"It's a mystery. I think people just don't care about working," Sprigman said.
He might have been tempted to join them, Sprigman said, but his PIN code for logging into his state unemployment account did not work.
Wildwood is a place that lies in wait for the summer. It sits on a barrier island at the very southern tip of New Jersey. The ocean is the draw. Its population explodes from about 5,000 to 250,000 when the vacation hordes descend.
It is also a place frozen in time, with a very New Jersey vibe. It lacks the rustic refinement of the Outer Banks or the overbuilt energy of Myrtle Beach. Wildwood's motels are mostly low-slung and open-aired, harking back to the '50s and '60s when they were built. The town's water tower is painted to resemble a beach ball. The beach is so wide the ocean can feel very far away. Most of the action is found on the wide boardwalk, its wood planks weathered like a beachcomber's skin.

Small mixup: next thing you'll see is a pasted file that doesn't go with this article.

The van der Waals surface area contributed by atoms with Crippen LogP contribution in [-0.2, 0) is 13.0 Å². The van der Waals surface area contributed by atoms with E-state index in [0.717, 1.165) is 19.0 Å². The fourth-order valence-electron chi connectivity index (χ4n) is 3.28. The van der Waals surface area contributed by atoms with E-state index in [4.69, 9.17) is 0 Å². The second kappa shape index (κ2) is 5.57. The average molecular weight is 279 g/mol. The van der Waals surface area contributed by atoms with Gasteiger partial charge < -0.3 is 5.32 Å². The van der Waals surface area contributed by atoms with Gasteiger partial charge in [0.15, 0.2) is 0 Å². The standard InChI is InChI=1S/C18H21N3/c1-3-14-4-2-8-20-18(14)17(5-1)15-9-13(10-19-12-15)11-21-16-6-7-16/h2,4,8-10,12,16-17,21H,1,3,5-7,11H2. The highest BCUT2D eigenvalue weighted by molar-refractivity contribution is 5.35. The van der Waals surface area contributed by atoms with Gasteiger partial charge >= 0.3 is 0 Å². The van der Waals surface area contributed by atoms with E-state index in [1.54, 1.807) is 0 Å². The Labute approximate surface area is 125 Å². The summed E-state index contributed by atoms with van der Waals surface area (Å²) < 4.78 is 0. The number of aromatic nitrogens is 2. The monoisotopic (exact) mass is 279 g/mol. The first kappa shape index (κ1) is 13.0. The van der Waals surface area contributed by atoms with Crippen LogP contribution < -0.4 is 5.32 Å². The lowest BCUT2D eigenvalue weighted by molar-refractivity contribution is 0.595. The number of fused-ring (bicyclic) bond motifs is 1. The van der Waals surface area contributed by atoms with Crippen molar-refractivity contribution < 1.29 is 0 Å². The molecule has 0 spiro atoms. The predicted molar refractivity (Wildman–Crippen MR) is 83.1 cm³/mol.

Pizza is sold by the slice. Oreos and pickles come fried. The seagulls are crafty. One store offers the chance to shoot costumed workers with a paintball gun. Visitors can also play Skee-Ball and carnival games that offer prizes such as a stuffed baby Yoda.
For nearly a century, Wildwood has hosted a national marbles tournament at what is billed as Ringer Stadium, which is really 10 painted concrete pads in the sand.
And every day at 11 a.m., the boardwalk loudspeakers play the national anthem and God Bless America. That is followed by Bobby Rydell's 1963 hit "Wildwood Days," which includes the line, "All I think about after school is out is / Heading down to the shore to have a ball once more."
Zarfati can see the Morey's Ferris wheel from his stores. They are grouped a few blocks apart along a busy stretch of boardwalk. He opened his first one in 1997. He slowly added more.
Today, he has The Rock, Love Rock, Oxygen, Gemini and Karma. The stores offer permanent ink tattoos and temporary henna tattoos, along with piercings and the usual assortment of beach goods. A couple years ago, he bought out a competitor and acquired his first store dedicated to airbrush art.